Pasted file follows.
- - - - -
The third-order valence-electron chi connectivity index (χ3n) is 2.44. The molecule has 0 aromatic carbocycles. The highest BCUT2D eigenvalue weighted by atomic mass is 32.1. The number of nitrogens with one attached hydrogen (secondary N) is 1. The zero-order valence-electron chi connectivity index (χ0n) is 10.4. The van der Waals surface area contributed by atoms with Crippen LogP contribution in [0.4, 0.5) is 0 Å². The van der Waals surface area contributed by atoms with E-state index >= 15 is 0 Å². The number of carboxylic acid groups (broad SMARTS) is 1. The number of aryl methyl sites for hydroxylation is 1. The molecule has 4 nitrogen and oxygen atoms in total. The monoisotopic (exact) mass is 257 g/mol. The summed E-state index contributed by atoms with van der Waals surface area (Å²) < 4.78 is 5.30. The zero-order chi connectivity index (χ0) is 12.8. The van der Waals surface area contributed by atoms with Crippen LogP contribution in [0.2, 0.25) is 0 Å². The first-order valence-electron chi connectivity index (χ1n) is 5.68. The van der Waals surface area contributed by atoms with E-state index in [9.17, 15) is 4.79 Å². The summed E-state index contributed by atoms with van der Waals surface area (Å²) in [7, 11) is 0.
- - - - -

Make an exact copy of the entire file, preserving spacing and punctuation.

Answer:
The third-order valence-electron chi connectivity index (χ3n) is 2.44. The molecule has 0 aromatic carbocycles. The highest BCUT2D eigenvalue weighted by atomic mass is 32.1. The number of nitrogens with one attached hydrogen (secondary N) is 1. The zero-order valence-electron chi connectivity index (χ0n) is 10.4. The van der Waals surface area contributed by atoms with Crippen LogP contribution in [0.4, 0.5) is 0 Å². The van der Waals surface area contributed by atoms with E-state index >= 15 is 0 Å². The number of carboxylic acid groups (broad SMARTS) is 1. The number of aryl methyl sites for hydroxylation is 1. The molecule has 4 nitrogen and oxygen atoms in total. The monoisotopic (exact) mass is 257 g/mol. The summed E-state index contributed by atoms with van der Waals surface area (Å²) < 4.78 is 5.30. The zero-order chi connectivity index (χ0) is 12.8. The van der Waals surface area contributed by atoms with Crippen LogP contribution in [0.2, 0.25) is 0 Å². The first-order valence-electron chi connectivity index (χ1n) is 5.68. The van der Waals surface area contributed by atoms with E-state index in [9.17, 15) is 4.79 Å². The summed E-state index contributed by atoms with van der Waals surface area (Å²) in [7, 11) is 0.